Sunday, January 23, 2011

Awesome (except not really)...

The only thing worse than a truly, truly awful story is one that has so much potential, but squanders it and falls flat on its face. This is worse, to me, because it makes me get nitpicky. A bad book or movie is just bad. You see it, you  laugh/cringe at it, and then you move on with your life. You tell jokes with your chums about how terrible it was and you're done.

Wasted potential, however, gets under your skin. There very well might be something about it you liked; character archetypes, set up, art design, production crew, something. There's something about it that looks promising, only for it to be snatched away and thrown into a pit of soul-sucking lampreys.

It's drives you crazy, because it's like someone took a perfectly good chocolate cake

and dropped it into a blender, added corned beef,

lo mein,
and then a healthy scoop of the scum from the underside of your trashcan lid.

 The cake is still there. You know it, but you can't get around all the other stuff that's mixed in.

Too graphic? Too graphic. Here, enjoy the lampreys again.

Obviously, this is a bit of a rant-filled subject for me. My point is, there's a reason why you shouldn't tease the tiger at the zoo.

A prime example for this (y'know, based on my own preferences - feel free to disagree) is Tim Burton's Alice in Wonderland

I wouldn't call myself a fan of everything Burton's done, but I do genuinely like a few of his movies. I love the visual design and nearly every single member of cast for the film and Carrol's Alice books are obviously some of the strangest, most influential pieces of literature in the English language.

And yet, this movie sucked. Despite everything, the story has no life to it. The whole thing is supposed to be about how Alice comes to grips with herself and her choices in life, but there was only ever one real option in Underland (unless, y'know, she's chill with being partly responsible for genocide). There's no conflict. She had more opportunity for finding herself in England. She did more to find herself in England (codfish vs. corsets, anyone?).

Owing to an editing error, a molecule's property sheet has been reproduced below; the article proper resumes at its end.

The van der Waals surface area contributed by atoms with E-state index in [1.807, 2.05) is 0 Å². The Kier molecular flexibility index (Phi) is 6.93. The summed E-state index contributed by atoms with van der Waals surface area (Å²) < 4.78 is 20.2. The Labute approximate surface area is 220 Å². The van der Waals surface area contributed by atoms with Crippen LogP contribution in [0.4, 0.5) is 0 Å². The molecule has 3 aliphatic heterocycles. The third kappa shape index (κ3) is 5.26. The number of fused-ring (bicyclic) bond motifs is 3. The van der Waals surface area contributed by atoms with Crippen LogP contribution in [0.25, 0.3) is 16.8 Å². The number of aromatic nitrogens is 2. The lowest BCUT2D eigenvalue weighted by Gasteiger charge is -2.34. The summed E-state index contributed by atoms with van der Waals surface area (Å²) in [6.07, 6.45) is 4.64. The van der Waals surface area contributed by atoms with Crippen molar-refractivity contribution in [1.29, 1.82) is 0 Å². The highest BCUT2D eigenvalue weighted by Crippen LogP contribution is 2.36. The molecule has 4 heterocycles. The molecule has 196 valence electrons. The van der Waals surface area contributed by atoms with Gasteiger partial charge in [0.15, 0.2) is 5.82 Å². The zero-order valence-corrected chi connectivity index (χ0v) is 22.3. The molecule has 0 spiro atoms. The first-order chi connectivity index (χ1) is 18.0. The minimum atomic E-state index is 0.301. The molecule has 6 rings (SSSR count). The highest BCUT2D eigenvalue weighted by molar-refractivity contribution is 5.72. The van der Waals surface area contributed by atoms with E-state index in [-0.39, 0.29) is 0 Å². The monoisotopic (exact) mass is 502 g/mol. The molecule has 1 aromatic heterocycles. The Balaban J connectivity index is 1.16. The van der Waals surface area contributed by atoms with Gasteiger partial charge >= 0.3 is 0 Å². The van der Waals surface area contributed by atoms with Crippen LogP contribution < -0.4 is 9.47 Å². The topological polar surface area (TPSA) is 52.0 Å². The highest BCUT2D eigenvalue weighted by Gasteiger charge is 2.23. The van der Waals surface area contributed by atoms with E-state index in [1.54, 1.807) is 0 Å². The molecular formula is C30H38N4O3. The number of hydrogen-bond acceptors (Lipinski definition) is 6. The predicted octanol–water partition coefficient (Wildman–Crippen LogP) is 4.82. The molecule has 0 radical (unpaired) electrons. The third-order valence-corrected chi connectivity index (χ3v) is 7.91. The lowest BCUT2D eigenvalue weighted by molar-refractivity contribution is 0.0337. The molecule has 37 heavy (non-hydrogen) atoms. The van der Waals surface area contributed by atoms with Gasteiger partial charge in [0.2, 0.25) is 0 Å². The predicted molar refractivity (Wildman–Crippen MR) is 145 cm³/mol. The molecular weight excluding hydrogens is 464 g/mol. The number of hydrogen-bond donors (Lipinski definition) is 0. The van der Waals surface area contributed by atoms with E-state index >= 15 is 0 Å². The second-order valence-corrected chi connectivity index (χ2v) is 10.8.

Gah, too much to get angry at.

The thing that really drives me crazy is that I have this weird, unfounded urge to want to like this movie, despite having seen it enough times to have supposedly purged myself of that notion. Yet every time I see the cover for this film, I have a moment of excitement, as if it were one of my favorites. But it's not. I seriously don't like this movie. I'm not in denial about it. I am comfortable with not liking it. I just want to know why I want to like it.

And then yesterday, I think I figured it out: it's the music.

The score of this film is just gorgeous. I actually bought the soundtrack recently, it being so easy to write to. I mean, just listen to this hero theme:

Gah, so pretty and epic and inspiring and all that. 

And because music is, as I've ranted about before, a glue to make a movie stick, I keep wanting to like this movie just because it has a good score. And, inevitable,y when I end up watching it, I end up pulling my hair out at all the wasted potential.

Do you guys have a particular movie or book that just drives you crazy because it could have been so much better? What is it's redeeming quality that makes you care (however small)?

1 comment:

  1. I really detested this movie, which made me sad. I do love the books, and a few of Burton's movies. Pee Wee's Big Adventure should be mandatory viewing for depressed people.

    But yeah, I do like that music. For writing purposes, at least. At least you found one redeeming feature?